Apple picking is a fall tradition. Depending on where you live, you can enjoy that fresh-off-the-tree flavor of many of the more than 100 varieties grown commercially around the U.S.
The colonists planted the first apple trees here in the 1600s — crabapples are the only native variety.
No matter what your favorite apple is, unfortunately, chances are it's coated in pesticides.
For the past eight years, apples have been in the Environmental Working Group's list of the Dirty Dozen produce, with the most pesticide residues. Apples held the No. 1 spot five years running.
Now researchers have found a great way to get most of the pesticides off apples, and it's not by rubbing them on your shirt.
A study in the Journal of Agricultural and Food Chemistry says soaking apples in a 1 percent baking soda/water solution is more effective than a two-minute chlorine rinse or tap water.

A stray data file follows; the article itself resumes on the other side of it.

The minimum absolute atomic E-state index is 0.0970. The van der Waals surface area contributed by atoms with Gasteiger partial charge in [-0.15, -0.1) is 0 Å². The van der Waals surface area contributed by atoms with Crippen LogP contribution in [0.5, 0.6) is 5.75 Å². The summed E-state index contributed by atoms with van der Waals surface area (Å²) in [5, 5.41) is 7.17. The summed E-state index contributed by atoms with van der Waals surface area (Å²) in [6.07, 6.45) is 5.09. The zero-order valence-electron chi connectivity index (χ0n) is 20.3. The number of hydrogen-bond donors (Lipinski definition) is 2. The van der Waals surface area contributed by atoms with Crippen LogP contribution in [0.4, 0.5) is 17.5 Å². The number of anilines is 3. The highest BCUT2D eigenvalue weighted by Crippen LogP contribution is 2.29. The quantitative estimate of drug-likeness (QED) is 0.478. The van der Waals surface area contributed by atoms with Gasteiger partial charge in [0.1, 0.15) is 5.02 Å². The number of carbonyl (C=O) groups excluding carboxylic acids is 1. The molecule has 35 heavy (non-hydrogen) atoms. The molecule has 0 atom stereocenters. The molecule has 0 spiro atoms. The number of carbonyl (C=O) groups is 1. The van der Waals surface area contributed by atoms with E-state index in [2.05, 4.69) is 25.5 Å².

Testing for two kinds of pesticide (thiabendazole and phosmet), it took 12 and 15 minutes for the baking soda solution to banish all surface residue.
However, caution the researchers, 20 percent of the applied thiabendazole and 4.4 percent of the applied phosmet penetrated into the apples, so you might be better off with organic varieties.
Bring a bushel of apples home, mix three tablespoons of baking soda into a gallon of water and soak your apples for 15 minutes. Then wash them off in tap water.
You also could peel the fruit, but you'll lose the peel's nutrients along with surface pesticides.
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